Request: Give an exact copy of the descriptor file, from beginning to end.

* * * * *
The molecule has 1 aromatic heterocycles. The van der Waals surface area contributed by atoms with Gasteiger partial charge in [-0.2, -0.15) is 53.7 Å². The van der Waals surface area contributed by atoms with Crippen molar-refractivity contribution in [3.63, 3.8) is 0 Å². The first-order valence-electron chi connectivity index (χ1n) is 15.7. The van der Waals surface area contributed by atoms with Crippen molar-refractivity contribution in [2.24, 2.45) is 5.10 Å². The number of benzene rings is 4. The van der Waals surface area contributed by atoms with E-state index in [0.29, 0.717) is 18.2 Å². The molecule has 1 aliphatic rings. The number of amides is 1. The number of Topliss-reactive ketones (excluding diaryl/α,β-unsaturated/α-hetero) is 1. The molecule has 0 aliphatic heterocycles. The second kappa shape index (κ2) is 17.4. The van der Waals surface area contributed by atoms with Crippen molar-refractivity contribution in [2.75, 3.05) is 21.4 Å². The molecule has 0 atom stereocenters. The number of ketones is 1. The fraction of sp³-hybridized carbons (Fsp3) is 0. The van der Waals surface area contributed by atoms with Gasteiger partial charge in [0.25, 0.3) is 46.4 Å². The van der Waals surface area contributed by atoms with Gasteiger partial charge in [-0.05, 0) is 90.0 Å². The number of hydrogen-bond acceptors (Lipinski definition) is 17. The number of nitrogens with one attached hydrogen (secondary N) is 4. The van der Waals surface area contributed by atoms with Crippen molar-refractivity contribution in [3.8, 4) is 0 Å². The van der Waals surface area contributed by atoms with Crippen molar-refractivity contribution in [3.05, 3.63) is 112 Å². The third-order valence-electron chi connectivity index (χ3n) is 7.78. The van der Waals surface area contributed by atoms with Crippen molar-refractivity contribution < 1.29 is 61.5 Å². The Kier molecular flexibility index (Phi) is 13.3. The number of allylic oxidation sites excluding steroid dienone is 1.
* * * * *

The molecule has 1 aromatic heterocycles. The van der Waals surface area contributed by atoms with Gasteiger partial charge in [-0.2, -0.15) is 53.7 Å². The van der Waals surface area contributed by atoms with Crippen molar-refractivity contribution in [3.63, 3.8) is 0 Å². The first-order valence-electron chi connectivity index (χ1n) is 15.7. The van der Waals surface area contributed by atoms with Crippen molar-refractivity contribution in [2.24, 2.45) is 5.10 Å². The number of benzene rings is 4. The van der Waals surface area contributed by atoms with E-state index in [0.29, 0.717) is 18.2 Å². The molecule has 1 aliphatic rings. The number of amides is 1. The number of Topliss-reactive ketones (excluding diaryl/α,β-unsaturated/α-hetero) is 1. The molecule has 0 aliphatic heterocycles. The second kappa shape index (κ2) is 17.4. The van der Waals surface area contributed by atoms with Crippen molar-refractivity contribution in [2.75, 3.05) is 21.4 Å². The molecule has 0 atom stereocenters. The number of ketones is 1. The fraction of sp³-hybridized carbons (Fsp3) is 0. The van der Waals surface area contributed by atoms with Gasteiger partial charge in [0.25, 0.3) is 46.4 Å². The van der Waals surface area contributed by atoms with Gasteiger partial charge in [-0.05, 0) is 90.0 Å². The number of hydrogen-bond acceptors (Lipinski definition) is 17. The number of nitrogens with one attached hydrogen (secondary N) is 4. The van der Waals surface area contributed by atoms with Crippen molar-refractivity contribution in [3.8, 4) is 0 Å². The van der Waals surface area contributed by atoms with Crippen molar-refractivity contribution in [3.05, 3.63) is 112 Å². The third-order valence-electron chi connectivity index (χ3n) is 7.78. The van der Waals surface area contributed by atoms with Crippen molar-refractivity contribution < 1.29 is 61.5 Å². The Kier molecular flexibility index (Phi) is 13.3. The number of allylic oxidation sites excluding steroid dienone is 1.